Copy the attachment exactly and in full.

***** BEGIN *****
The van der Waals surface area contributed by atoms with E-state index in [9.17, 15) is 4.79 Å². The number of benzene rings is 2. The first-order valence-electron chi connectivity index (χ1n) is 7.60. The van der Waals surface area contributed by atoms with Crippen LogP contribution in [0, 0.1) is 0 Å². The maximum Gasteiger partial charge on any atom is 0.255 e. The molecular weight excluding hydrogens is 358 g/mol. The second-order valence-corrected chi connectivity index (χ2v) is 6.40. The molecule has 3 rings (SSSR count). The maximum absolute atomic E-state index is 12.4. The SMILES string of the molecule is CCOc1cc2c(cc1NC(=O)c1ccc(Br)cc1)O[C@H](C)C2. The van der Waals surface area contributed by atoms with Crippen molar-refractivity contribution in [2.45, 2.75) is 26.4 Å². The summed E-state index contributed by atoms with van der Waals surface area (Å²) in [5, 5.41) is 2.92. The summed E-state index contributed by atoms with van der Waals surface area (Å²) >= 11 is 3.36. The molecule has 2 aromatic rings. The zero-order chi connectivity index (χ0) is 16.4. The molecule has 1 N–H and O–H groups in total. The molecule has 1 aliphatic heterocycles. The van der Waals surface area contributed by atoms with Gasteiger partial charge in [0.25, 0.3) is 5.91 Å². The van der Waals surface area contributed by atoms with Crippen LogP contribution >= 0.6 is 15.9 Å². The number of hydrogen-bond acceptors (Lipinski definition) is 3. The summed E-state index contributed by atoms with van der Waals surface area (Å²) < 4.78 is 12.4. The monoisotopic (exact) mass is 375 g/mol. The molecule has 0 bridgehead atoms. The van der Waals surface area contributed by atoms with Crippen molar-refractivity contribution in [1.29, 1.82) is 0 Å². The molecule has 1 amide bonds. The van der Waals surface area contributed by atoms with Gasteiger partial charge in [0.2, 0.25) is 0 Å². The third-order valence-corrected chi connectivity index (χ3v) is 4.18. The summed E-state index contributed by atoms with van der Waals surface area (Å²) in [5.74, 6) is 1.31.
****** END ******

The van der Waals surface area contributed by atoms with E-state index in [9.17, 15) is 4.79 Å². The number of benzene rings is 2. The first-order valence-electron chi connectivity index (χ1n) is 7.60. The van der Waals surface area contributed by atoms with Crippen LogP contribution in [0, 0.1) is 0 Å². The maximum Gasteiger partial charge on any atom is 0.255 e. The molecular weight excluding hydrogens is 358 g/mol. The second-order valence-corrected chi connectivity index (χ2v) is 6.40. The molecule has 3 rings (SSSR count). The maximum absolute atomic E-state index is 12.4. The SMILES string of the molecule is CCOc1cc2c(cc1NC(=O)c1ccc(Br)cc1)O[C@H](C)C2. The van der Waals surface area contributed by atoms with Crippen molar-refractivity contribution in [2.45, 2.75) is 26.4 Å². The summed E-state index contributed by atoms with van der Waals surface area (Å²) in [5, 5.41) is 2.92. The summed E-state index contributed by atoms with van der Waals surface area (Å²) >= 11 is 3.36. The molecule has 2 aromatic rings. The zero-order chi connectivity index (χ0) is 16.4. The molecule has 1 N–H and O–H groups in total. The molecule has 1 aliphatic heterocycles. The van der Waals surface area contributed by atoms with Gasteiger partial charge in [0.25, 0.3) is 5.91 Å². The van der Waals surface area contributed by atoms with Crippen LogP contribution >= 0.6 is 15.9 Å². The number of hydrogen-bond acceptors (Lipinski definition) is 3. The summed E-state index contributed by atoms with van der Waals surface area (Å²) < 4.78 is 12.4. The monoisotopic (exact) mass is 375 g/mol. The molecule has 0 bridgehead atoms. The van der Waals surface area contributed by atoms with Crippen molar-refractivity contribution in [1.29, 1.82) is 0 Å². The molecule has 1 amide bonds. The van der Waals surface area contributed by atoms with Gasteiger partial charge in [0.2, 0.25) is 0 Å². The third-order valence-corrected chi connectivity index (χ3v) is 4.18. The summed E-state index contributed by atoms with van der Waals surface area (Å²) in [5.74, 6) is 1.31.